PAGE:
I was shivering from head to toe and I was crying profusely. I begged you, Please Maám, Sorry Maám, Please Maám, Sorry Maám….”

You came to my seat and took me by my collar and looked me into the eye, “You are going to the Principal’s office today. If you don’t walk by yourself, I’ll drag you,” and you did.

You pulled me and started dragging me, I was kicking my legs and begging you with folded hands, but you didn’t listen. And, then the unthinkable happened. Halfway, I wet my pants. You looked at me in disbelief and I was shocked to the core. You left my collar and shouted at me, “You are useless, Tarang. Useless!” And, you left me there. All the kids came running with their bags as the school was over and they saw me there lying, with my hands in between my legs. But, they all saw what happened, they knew what happened. Seniors, juniors, everyone who were on the porch saw what had happened and most of them were giggling at me, doing, ‘Hawww, Hawww.’

I ran away as quickly as I could and I begged my mom and dad to change my school that day. I told them that I didn’t like it here. I told them that my teachers were very strict and the kids made fun of me. But, like most parents, they didn’t take me seriously. They thought it happens to every child. On my insistence, they came to school and met my class teacher. However, I didn’t know that I was a ‘troubling’ child of the class as my class teacher quoted me to be. She said that I never participated, never gave attention in the class, and was always quiet. Apparently, every teacher was tired of me and my ‘tantrums.’

I kept begging my parents to change my school but to no avail. They thought I was running away from my studies, my problems. Another year went by, and the punishments only became severe. And, your rage spread across like wildfire and even other teachers looked at me disapprovingly. Somehow, I had become the most hated child and I didn’t know my fault.

But, I think there was one who heard my prayers and all my incessant cries and begging. My dad got transferred to another city and my mom told me, we were shifting with him.

I think I must have smiled first time in those two years.

“Agra has much bigger schools. And, it will be better as next year, you’ll have your 10th boards. So, it’s good, no?” I nodded and started imagining my new school and how things would become better for me.

However, what I didn’t know then was that I would forever become this lonely person, quiet, shy, scared to talk to anyone, and would get startled by any loud noise. Yes, it was your effect, Kamla Ma’am, and it would stay with me for the 17 years.

I’m 31 years old and I work in a very big telecom company in their finance department. Yes, calculations, maths! Yes, I took up finance because of you. No, not because you made our ‘neev’ of maths, strong! Because you ruined me so badly, that it’s the only subject that I could take up. In finance, you don’t have to talk much like in sales. In finance, you don’t have much interaction with other people, like in HR. In finance, you don’t have to build strategies and hold up too many meetings, like in Marketing. In finance, all you have to do is stay at your desk and immerse yourself into numbers. That’s the best I could do for myself.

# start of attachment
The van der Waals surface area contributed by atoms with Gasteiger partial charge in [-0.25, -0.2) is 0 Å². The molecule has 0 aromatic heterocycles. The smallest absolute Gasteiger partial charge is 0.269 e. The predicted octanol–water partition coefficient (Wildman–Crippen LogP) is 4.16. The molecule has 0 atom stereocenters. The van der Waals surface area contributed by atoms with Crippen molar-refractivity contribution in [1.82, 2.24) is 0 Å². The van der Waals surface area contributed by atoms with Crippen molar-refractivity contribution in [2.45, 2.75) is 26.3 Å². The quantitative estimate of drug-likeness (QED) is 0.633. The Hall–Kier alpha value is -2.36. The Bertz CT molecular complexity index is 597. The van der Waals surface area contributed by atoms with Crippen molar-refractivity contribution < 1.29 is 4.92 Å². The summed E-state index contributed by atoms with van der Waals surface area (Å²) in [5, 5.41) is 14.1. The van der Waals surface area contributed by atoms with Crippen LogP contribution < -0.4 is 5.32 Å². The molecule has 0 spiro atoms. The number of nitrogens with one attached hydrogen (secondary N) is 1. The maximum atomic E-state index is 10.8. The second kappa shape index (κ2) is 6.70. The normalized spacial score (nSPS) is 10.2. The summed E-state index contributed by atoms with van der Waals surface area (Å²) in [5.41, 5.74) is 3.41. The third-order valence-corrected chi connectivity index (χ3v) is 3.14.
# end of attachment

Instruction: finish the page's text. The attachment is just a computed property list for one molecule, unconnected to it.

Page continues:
I have only one or two friends, and with them also, I don’t (cannot) share my personal things. My parents have arranged two meeting with two different girls in the last two years, but, I cannot bring myself to talk to them. Ask them their likes and dislikes and get really nervous and sweaty when they ask me something.

Reading this, you and people might think I’m a weak person and that I have let this one aspect of my life control my being. But, that’s not true! I’m not weak, I’m vulnerable. And, I have tried many times to come out of this. Yes, I have taken counseling, too, and in fact, it was my last counselor, just a couple of months back, who suggested me to write down the pent up emotions in me and release them.

So, here I am. Writing down all that has bothered me for all these years, with a hope that it’ll release me of the agony, pain, and the bad memories I have been living with for 17 years. I’m writing this not to shame you, Ma’am, but to let the world know how crucial the role of a teacher in a person’s life is. How their behavior can affect their student’s behavior and life. With hope, that tomorrow, I’ll wake up as a new person with a clear and clean mind, I thank you and all those who helped me to learn my lessons myself. I thank my life and myself, for being the best teacher.

Yours sincerely,

Not-so-troubling Tarang

While these are the independent thoughts of a person, IWB strongly disapproves of corporal punishment of children as a way to discipline them. It may trigger unwanted behavioral patterns and lead to emotional and mental trauma in children which could have a long-term effect on them.